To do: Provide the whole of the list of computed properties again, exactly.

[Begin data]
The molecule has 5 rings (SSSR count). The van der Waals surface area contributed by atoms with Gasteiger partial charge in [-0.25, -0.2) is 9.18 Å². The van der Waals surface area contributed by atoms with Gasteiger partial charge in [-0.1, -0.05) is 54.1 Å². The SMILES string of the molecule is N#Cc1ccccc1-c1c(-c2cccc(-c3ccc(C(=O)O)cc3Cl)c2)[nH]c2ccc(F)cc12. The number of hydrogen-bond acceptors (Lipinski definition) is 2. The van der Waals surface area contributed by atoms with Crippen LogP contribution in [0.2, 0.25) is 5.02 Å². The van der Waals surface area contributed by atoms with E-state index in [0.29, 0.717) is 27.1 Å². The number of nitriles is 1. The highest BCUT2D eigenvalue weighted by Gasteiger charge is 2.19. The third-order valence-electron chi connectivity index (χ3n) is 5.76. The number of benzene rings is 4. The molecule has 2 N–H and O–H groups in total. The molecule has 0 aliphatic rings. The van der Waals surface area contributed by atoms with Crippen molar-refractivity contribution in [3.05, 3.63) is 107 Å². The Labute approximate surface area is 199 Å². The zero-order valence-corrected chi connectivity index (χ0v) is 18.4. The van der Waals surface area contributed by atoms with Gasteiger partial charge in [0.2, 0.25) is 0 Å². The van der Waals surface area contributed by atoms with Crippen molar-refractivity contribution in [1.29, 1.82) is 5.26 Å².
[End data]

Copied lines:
The molecule has 5 rings (SSSR count). The van der Waals surface area contributed by atoms with Gasteiger partial charge in [-0.25, -0.2) is 9.18 Å². The van der Waals surface area contributed by atoms with Gasteiger partial charge in [-0.1, -0.05) is 54.1 Å². The SMILES string of the molecule is N#Cc1ccccc1-c1c(-c2cccc(-c3ccc(C(=O)O)cc3Cl)c2)[nH]c2ccc(F)cc12. The number of hydrogen-bond acceptors (Lipinski definition) is 2. The van der Waals surface area contributed by atoms with Crippen LogP contribution in [0.2, 0.25) is 5.02 Å². The van der Waals surface area contributed by atoms with E-state index in [0.29, 0.717) is 27.1 Å². The number of nitriles is 1. The highest BCUT2D eigenvalue weighted by Gasteiger charge is 2.19. The third-order valence-electron chi connectivity index (χ3n) is 5.76. The number of benzene rings is 4. The molecule has 2 N–H and O–H groups in total. The molecule has 0 aliphatic rings. The van der Waals surface area contributed by atoms with Crippen molar-refractivity contribution in [3.05, 3.63) is 107 Å². The Labute approximate surface area is 199 Å². The zero-order valence-corrected chi connectivity index (χ0v) is 18.4. The van der Waals surface area contributed by atoms with Gasteiger partial charge in [0.2, 0.25) is 0 Å². The van der Waals surface area contributed by atoms with Crippen molar-refractivity contribution in [1.29, 1.82) is 5.26 Å².